When we were kids, we used to play football
in the empty lot next to the grocery store.
We also made a club house out of the old orange crates
that piled out back of his dad’s grocery.
That was 60 years ago.
Now Mrs. Bergeron greeted me, not as Jack, the kid who played football
with her son Daryle, but as a man, voting for the first time
in his life. “Well, Mr. Grapes,” she said, “here’s your ballot.”
That’s how it began for me. In a small garage,
next to a vacant lot, across from a small grocery store,
on a dead-end street, unpaved except for oyster shells
scattered from one side of the curb to the other.
For a few minutes, every four years, whether you’re standing
in a makeshift polling place in someone’s garage
or in the lobby of an art-deco movie theatre,
or in a basketball arena or public library,
you hold onto a small share of power,
power to determine who will represent you in the legislature,
and the power to determine who will occupy the White House
for the next four years.
Back then, when I was 18, that feeling lasted a few minutes, but I made a point
to remember it, think of it as sacred.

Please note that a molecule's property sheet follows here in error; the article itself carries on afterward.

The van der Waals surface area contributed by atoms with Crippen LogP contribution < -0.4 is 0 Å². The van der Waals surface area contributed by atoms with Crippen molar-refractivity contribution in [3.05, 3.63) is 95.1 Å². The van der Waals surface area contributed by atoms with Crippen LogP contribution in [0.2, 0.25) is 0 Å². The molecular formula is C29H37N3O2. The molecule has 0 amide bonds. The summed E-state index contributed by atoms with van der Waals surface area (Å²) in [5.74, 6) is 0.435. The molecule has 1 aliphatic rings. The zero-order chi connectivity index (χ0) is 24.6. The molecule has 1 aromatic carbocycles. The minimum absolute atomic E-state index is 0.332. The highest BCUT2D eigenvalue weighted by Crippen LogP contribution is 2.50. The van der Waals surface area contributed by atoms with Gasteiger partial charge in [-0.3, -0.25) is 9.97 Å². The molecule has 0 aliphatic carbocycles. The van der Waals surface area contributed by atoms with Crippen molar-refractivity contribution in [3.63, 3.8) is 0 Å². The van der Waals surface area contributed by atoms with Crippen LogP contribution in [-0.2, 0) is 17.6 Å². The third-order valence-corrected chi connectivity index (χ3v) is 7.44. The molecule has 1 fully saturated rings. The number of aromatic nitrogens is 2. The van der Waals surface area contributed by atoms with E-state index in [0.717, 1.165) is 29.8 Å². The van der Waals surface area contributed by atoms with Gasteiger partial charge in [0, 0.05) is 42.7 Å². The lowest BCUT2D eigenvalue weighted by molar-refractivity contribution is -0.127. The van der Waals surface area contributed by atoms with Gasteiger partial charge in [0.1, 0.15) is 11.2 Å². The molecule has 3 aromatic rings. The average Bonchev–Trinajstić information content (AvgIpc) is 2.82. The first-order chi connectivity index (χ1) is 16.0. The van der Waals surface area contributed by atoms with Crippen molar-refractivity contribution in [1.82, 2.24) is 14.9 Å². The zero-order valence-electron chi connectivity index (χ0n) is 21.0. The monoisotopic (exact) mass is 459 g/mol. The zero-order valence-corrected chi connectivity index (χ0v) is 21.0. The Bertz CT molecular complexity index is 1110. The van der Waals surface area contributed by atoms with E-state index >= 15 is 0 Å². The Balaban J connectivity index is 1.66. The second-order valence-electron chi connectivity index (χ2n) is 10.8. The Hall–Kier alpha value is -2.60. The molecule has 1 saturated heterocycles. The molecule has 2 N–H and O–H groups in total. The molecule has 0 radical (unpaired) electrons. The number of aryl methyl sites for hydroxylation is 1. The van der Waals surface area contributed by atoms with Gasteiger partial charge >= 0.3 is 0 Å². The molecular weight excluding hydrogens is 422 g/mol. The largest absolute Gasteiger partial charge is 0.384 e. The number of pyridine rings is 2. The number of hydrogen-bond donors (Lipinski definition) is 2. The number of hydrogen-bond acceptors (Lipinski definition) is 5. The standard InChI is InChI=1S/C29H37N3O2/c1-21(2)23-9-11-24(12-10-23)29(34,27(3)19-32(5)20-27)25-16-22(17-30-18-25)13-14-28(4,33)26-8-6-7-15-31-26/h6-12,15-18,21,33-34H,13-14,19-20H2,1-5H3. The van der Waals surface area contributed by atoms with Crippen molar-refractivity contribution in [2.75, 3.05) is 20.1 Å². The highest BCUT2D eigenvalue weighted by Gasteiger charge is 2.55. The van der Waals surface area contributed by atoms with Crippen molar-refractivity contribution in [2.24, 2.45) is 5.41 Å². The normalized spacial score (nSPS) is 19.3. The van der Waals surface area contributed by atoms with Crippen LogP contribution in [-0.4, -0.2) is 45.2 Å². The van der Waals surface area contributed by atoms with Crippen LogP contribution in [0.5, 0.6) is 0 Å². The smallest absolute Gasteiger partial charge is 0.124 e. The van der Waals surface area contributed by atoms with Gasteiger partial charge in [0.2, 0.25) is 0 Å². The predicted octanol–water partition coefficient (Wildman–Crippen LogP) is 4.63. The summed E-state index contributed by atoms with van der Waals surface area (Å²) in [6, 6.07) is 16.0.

Not too sacred, ’cause I knew how so many black people
in my own state, and in the neighboring states of Mississippi
and Alabama were discouraged, in small, subtle ways,
and sometimes in larger, more efficient beauracratic ways,
from exercising that right, the right to vote.
But still, rights are usually won in small increments,
after much effort and strife, part of the process of getting
into “good trouble.”
Whether gerrymandering or other forms of voter suppression,
sometimes validated by our Supreme Court,
the fight for those words in our constitution —
that “all men [and women] are created equal,
and that they are endowed by their creator with
certain unalienable rights, that of
life, liberty, and the pursuit of happiness,”
and all that other blah blah blah about
liberty and justice for all —
that fight goes on, to make those words reality.
The constitution implies that this nation is perfect,
but the object of the constitution was to make it
“a more perfect union.”
That phrase has always struck me as odd.
How can anything be more pefect?
In a way, it was a stroke of genius on those framers’ part.